As songs were played last night, DJ and I had a ride down memory lane.

When the much slower song, Top of the World, came on, my oldest reminded me that I did not like the tune.  “Remember dad?  You would always fast forward this one.”

“It’s depressing.”

“But I loved it!  When mom was in the car, she would make you play it.”

“I don’t specifically recall.”

Toward the end of the song, there is a long pause.

“And every time we got to this part, you would press the skip button.”

“It’s a long pause, I’m sure I thought it was over.”

“And then I would cry and mom would make you rewind so I could hear the end, which is the best part of the song.”

“I still don’t love this song.  Makes me want to cry.”

When they played Stevie Nick’s Landslide, I was reminded how Lisa and I got into a feud about whether they were singing the word “older” or “bolder” at a certain point in the song.  I did not recall this dialogue either.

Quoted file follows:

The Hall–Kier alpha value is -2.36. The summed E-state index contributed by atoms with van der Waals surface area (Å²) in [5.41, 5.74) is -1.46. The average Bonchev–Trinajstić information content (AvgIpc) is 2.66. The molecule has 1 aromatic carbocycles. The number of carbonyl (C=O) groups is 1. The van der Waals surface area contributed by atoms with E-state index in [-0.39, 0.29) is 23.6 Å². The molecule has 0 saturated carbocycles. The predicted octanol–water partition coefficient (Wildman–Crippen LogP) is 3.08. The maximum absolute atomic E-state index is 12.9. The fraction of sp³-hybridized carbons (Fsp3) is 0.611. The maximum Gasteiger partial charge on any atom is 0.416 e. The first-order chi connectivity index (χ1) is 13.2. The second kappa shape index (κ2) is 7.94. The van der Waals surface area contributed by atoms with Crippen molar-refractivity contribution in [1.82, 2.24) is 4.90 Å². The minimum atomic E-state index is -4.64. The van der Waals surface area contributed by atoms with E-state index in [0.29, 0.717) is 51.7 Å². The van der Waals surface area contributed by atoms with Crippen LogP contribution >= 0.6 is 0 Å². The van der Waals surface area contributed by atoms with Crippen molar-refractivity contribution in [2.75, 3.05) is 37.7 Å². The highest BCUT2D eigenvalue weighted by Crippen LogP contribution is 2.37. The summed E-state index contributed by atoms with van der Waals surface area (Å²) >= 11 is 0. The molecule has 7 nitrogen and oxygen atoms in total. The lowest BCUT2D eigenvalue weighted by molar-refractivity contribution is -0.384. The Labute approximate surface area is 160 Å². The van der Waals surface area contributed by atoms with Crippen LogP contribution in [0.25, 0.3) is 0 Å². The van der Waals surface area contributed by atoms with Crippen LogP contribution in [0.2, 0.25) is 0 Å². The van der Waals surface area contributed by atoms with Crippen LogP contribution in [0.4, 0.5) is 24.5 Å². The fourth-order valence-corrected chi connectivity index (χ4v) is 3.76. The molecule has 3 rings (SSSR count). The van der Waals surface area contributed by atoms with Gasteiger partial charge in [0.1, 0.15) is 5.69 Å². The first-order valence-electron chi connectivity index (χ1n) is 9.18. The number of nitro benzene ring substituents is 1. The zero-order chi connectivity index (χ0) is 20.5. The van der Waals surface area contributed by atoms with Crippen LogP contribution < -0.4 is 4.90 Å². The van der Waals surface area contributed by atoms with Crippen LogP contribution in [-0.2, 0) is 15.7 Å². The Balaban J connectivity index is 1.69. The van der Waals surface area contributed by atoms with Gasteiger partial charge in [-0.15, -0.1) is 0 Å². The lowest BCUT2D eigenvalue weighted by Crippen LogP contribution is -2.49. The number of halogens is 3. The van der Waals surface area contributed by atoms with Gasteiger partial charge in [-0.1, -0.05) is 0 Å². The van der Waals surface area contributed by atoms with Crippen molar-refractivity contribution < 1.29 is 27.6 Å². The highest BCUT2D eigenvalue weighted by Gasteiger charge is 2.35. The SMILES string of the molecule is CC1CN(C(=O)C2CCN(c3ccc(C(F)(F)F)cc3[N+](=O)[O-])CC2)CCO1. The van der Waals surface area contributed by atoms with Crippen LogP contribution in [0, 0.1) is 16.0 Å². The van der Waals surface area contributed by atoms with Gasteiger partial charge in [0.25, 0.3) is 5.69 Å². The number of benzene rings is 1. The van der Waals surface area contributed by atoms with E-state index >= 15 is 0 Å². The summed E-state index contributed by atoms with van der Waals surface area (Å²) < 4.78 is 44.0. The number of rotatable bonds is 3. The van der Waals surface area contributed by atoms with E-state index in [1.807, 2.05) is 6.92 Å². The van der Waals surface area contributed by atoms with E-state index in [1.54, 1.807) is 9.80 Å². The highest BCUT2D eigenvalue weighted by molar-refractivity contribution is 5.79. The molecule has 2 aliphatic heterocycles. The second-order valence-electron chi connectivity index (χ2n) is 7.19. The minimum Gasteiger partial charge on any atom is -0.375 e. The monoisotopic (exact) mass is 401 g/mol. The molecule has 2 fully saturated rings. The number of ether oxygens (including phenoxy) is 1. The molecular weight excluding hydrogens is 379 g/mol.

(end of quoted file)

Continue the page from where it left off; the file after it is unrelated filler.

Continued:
“Dad, it was a big deal.  You were both insistent that the other was wrong.”

Isn’t it interesting what kids watch and remember?

Of course, I was too cheap to purchase good seats for the concert so we were on the lawn in beach chairs.  But I was glad.  The view of the open sky was amazing that night, and there was one star that shone regardless of where the clouds moved.  I think I know why.

The Dj’s Calling My Name

Bruce and Bailey Dancing 2

I remember several dances in high school – Elizabeth Hall was my girlfriend.  Like other couples at that odd stage of life, I put my hands cautiously on her hips.  Her arms were draped around my neck.  We weren’t like Sam and Diandra, they were clearly more comfortable with each other than we were.  I don’t think the Keywanett dance was the first time he’d cozied up to her.